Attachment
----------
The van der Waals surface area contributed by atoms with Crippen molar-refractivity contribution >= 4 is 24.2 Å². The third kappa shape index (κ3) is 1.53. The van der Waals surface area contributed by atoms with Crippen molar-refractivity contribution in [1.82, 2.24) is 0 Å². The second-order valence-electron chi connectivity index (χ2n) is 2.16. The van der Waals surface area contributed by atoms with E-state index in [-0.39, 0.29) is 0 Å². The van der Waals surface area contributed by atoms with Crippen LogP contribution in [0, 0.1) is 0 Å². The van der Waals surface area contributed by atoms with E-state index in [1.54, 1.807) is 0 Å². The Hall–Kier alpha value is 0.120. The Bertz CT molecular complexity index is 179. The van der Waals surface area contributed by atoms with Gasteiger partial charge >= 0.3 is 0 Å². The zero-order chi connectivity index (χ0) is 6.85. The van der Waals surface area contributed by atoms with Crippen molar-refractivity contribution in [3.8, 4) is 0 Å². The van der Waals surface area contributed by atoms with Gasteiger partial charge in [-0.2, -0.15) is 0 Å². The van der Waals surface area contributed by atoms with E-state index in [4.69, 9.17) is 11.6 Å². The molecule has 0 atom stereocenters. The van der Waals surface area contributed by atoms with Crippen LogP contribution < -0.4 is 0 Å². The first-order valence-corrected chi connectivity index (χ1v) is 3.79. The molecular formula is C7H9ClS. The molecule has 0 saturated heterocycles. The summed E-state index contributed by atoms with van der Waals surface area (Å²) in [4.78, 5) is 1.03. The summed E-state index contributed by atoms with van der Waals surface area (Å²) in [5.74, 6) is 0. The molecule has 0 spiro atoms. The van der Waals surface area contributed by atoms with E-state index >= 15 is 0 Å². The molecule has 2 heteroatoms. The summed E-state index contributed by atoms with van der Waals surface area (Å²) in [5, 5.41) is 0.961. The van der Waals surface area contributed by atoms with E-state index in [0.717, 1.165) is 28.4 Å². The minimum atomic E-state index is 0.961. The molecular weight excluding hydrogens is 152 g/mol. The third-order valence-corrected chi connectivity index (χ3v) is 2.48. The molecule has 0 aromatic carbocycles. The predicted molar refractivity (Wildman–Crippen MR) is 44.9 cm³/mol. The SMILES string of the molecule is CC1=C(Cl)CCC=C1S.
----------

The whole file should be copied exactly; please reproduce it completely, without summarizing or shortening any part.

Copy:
The van der Waals surface area contributed by atoms with Crippen molar-refractivity contribution >= 4 is 24.2 Å². The third kappa shape index (κ3) is 1.53. The van der Waals surface area contributed by atoms with Crippen molar-refractivity contribution in [1.82, 2.24) is 0 Å². The second-order valence-electron chi connectivity index (χ2n) is 2.16. The van der Waals surface area contributed by atoms with E-state index in [-0.39, 0.29) is 0 Å². The van der Waals surface area contributed by atoms with Crippen LogP contribution in [0, 0.1) is 0 Å². The van der Waals surface area contributed by atoms with E-state index in [1.54, 1.807) is 0 Å². The Hall–Kier alpha value is 0.120. The Bertz CT molecular complexity index is 179. The van der Waals surface area contributed by atoms with Gasteiger partial charge >= 0.3 is 0 Å². The zero-order chi connectivity index (χ0) is 6.85. The van der Waals surface area contributed by atoms with Crippen molar-refractivity contribution in [3.8, 4) is 0 Å². The van der Waals surface area contributed by atoms with Gasteiger partial charge in [-0.2, -0.15) is 0 Å². The van der Waals surface area contributed by atoms with E-state index in [4.69, 9.17) is 11.6 Å². The molecule has 0 atom stereocenters. The van der Waals surface area contributed by atoms with Crippen LogP contribution < -0.4 is 0 Å². The first-order valence-corrected chi connectivity index (χ1v) is 3.79. The molecular formula is C7H9ClS. The molecule has 0 saturated heterocycles. The summed E-state index contributed by atoms with van der Waals surface area (Å²) in [4.78, 5) is 1.03. The summed E-state index contributed by atoms with van der Waals surface area (Å²) in [5.74, 6) is 0. The molecule has 0 spiro atoms. The van der Waals surface area contributed by atoms with E-state index >= 15 is 0 Å². The molecule has 2 heteroatoms. The summed E-state index contributed by atoms with van der Waals surface area (Å²) in [5, 5.41) is 0.961. The van der Waals surface area contributed by atoms with E-state index in [0.717, 1.165) is 28.4 Å². The minimum atomic E-state index is 0.961. The molecular weight excluding hydrogens is 152 g/mol. The third-order valence-corrected chi connectivity index (χ3v) is 2.48. The molecule has 0 aromatic carbocycles. The predicted molar refractivity (Wildman–Crippen MR) is 44.9 cm³/mol. The SMILES string of the molecule is CC1=C(Cl)CCC=C1S.